Talk:Australian Tagging Guidelines

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Using highway=motorway for ALL national highways is wrong. Some of these roads are narrow winding roads. Some go through the suburbs with traffic lights and turns. Using motorway for these is misleading. They should be correctly tagged as trunk. inas 01:23, 27 April 2007 (BST)

Section on Indigenous Place Names

The name=* suffix for multilingual names does not have to be an ISO639-1 nor ISO639-2 code. It just needs to be unique, so there is no reason to throw all Australian Aboriginal languages into the single ISO639-2 aus code for Australian Aboriginal Languages. Neither is is correct, as it does not reflect facts on the ground. According to Wikipedia, there are around 290–363 Australian Aboriginal languages.

Therefore, can we please use the ISO639-3 code of the language when it is known, and name:aus=* only when the language is not known? Using name:aus=* for Australian Aboriginal languages is like using name:ine=* for English because English is a Germanic language (which has code gem) which is a branch of Indo-European (which has code ine).

To put this in context, some Nyungar languages have ISO639-3 codes assigned. Therefore, the correct suffix for names in Whadjuk (a Nyungar language) is name:xwj=*, not name:aus=*.

--S2374 (talk) 06:35, 12 May 2018 (UTC)

Section on Dirt Roads

Following a discussion on the talk_au, I added a section on dirt roads to encourage consistency and to provide a base to lobby to see maps rendered in a more meaningful way. For the record I also suggested we try and have some approved tag changes but did not see enough support to proceed. --Davo 04:28, 24 November 2012 (UTC)

Use of tracktype - this tag is widely used overseas and has been used on 1616 distinct named roads in Australia. Unfortunately, the definition of tracks does not go far enough and we need to add grade6, grade7 and even a grade8. Its also not completely clear as to if tracktype can be used on eg highway=[primary, secondary]. In Australia, tracktype has been used on named roads other than highway=track 300 times so here at least, the answer is yes. Lets do it!

Use of smoothness - this tag is used less in Oz and mostly not with unsealed roads (surprised? I was).

Use of 4wd_only - this tag is approved in the 4wd_only=yes form. In practice, we really could do with a 'recommended' and that has already been used on named roads 52 times in Australia.

Getting all this data rendered. Now, at the risk of being called a "tagger for rendering" we must acknowledge that we want to see the data we enter used! But no one should consider using an inappripriate tag just because it looks right when rendered somewhere ! Lets look at the official OSM map. This map is generated in two stages, firstly, the data we enter is pocked into a GIS Postgres database and then extracted by Mapnik. tracktype is preserved through this process and triggers different rendering if (and only if) highway=track. This conflicts with the declared intention of the tag. Its shown as a dotted brown line. Smoothness does not make it into the database. 4wd_only does not get to the database either but has an additional problem, tags are converted into table columns and column names should not start with a digit. This can be got around but will be yet another reason why they don't want to do it for us! Sigh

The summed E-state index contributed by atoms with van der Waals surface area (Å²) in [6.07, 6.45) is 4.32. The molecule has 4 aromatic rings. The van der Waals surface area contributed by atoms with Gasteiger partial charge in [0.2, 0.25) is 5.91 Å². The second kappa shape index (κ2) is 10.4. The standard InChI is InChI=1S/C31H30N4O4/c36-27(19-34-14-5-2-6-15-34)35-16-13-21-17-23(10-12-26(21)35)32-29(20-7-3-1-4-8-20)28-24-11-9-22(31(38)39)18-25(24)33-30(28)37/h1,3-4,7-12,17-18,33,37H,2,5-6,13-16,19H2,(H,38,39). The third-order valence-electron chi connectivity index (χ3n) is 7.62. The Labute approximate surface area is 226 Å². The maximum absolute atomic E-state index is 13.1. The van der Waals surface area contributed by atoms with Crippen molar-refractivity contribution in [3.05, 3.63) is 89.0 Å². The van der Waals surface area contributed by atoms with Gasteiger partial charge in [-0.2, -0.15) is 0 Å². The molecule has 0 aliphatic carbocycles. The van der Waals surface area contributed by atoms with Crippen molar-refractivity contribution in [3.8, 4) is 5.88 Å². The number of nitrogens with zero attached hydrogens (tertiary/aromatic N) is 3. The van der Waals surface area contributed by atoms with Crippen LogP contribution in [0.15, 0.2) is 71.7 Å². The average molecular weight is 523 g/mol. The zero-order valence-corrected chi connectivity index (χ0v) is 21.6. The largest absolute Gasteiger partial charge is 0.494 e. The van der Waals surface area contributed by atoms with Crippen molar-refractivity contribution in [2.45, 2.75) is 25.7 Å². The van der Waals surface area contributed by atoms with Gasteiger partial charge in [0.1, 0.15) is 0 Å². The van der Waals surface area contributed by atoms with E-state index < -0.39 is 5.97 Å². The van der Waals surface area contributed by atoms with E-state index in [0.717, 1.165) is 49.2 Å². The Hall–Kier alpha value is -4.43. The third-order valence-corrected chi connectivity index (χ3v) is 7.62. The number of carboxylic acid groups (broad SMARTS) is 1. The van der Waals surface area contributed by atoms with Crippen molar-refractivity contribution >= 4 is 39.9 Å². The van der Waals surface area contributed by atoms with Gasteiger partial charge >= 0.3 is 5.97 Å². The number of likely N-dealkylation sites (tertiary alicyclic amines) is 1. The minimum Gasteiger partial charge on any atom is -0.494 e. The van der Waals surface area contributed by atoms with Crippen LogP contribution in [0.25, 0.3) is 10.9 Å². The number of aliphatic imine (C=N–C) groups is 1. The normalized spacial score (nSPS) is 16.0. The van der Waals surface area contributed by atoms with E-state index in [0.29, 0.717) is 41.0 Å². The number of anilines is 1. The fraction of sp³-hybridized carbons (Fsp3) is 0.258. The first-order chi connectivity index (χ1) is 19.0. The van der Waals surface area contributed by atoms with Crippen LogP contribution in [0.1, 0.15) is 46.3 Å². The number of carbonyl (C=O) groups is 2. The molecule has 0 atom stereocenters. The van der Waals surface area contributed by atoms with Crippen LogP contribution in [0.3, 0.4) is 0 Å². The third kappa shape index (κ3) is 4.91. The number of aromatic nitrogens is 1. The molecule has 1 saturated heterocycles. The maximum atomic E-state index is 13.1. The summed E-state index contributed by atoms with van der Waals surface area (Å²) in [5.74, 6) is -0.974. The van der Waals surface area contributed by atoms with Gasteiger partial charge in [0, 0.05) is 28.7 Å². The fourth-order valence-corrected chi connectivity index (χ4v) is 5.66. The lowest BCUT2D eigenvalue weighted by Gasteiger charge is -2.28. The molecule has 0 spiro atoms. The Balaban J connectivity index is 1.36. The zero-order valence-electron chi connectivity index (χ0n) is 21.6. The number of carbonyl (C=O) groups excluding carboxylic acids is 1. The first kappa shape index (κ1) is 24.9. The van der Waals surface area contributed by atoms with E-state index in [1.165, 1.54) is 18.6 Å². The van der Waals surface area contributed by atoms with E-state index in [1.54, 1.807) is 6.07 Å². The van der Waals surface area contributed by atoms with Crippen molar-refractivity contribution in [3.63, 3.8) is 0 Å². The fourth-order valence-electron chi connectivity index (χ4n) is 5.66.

Other notes

  1. 4wd_only=no This tag might be appropriate in a location where roads are expected to to be 4wd_only but the mapper has personally surveyed (no aerial please!) the road and determined that it is OK for conventional vehicles at that time. Note that evidence that one conventional vehicle has driven the road without damage is not sufficient to award this tag.
  2. tracktype grade6, grade7 and grade8 - it would seem highly desirable that we have a means of warning people that roads require special preparation and care. Lives could be at risk in some of the roads defined above are used inappropriately.
  3. 4wd_only seems to be widely used only in Australia and we may be unrealistic if we think we are going to get the mainstream renderers to observe it.
  4. Lobby to list, officially, 4wd_only=recommended, tracktype=grade6, tracktype=grade7, tracktype=grade8
  5. Lobby renders to clarify that tracktype applies to other than just highway=track.
  6. We definitely need unsealed roads rendered differently from sealed roads, see
  7. Safety - we need to make clear that this is a safety issue.

--Davo 04:28, 24 November 2012 (UTC)


Proposal that in Australia, highway=mini_roundabouts can be applied to larger roundabouts than the 'circle of white paint on the road' variety which are not common Australia. Proposal is that mini_roundabout designation be used for any small roundabout that is contained within the normal width of the road. This would include most small Australian suburban roundabouts consisting of a 3-5m wide concrete construction in the middle of the intersection. Individual mappers would be free to draw a full roundabout in any circumstance they felt required it. --Swampwallaby 14:53, 20 September 2007 (BST)